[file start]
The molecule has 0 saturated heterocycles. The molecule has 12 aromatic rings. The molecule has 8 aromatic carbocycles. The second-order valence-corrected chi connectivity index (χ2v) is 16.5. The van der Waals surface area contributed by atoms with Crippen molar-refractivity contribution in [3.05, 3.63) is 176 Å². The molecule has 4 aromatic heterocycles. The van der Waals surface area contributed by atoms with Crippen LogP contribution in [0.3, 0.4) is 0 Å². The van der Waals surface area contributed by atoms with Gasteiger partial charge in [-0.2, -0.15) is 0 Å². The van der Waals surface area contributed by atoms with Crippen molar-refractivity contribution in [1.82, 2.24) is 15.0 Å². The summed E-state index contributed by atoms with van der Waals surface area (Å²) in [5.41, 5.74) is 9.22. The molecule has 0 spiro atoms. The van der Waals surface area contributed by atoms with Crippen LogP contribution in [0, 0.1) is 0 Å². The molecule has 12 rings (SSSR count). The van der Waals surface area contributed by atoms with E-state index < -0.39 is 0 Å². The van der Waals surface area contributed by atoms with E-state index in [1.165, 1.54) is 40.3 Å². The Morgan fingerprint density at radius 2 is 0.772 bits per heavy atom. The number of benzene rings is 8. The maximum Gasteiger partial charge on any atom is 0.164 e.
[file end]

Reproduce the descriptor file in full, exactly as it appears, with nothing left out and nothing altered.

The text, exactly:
The molecule has 0 saturated heterocycles. The molecule has 12 aromatic rings. The molecule has 8 aromatic carbocycles. The second-order valence-corrected chi connectivity index (χ2v) is 16.5. The van der Waals surface area contributed by atoms with Crippen molar-refractivity contribution in [3.05, 3.63) is 176 Å². The molecule has 4 aromatic heterocycles. The van der Waals surface area contributed by atoms with Crippen LogP contribution in [0.3, 0.4) is 0 Å². The van der Waals surface area contributed by atoms with Gasteiger partial charge in [-0.2, -0.15) is 0 Å². The van der Waals surface area contributed by atoms with Crippen molar-refractivity contribution in [1.82, 2.24) is 15.0 Å². The summed E-state index contributed by atoms with van der Waals surface area (Å²) in [5.41, 5.74) is 9.22. The molecule has 0 spiro atoms. The van der Waals surface area contributed by atoms with Crippen LogP contribution in [0, 0.1) is 0 Å². The molecule has 12 rings (SSSR count). The van der Waals surface area contributed by atoms with E-state index < -0.39 is 0 Å². The van der Waals surface area contributed by atoms with E-state index in [1.165, 1.54) is 40.3 Å². The Morgan fingerprint density at radius 2 is 0.772 bits per heavy atom. The number of benzene rings is 8. The maximum Gasteiger partial charge on any atom is 0.164 e.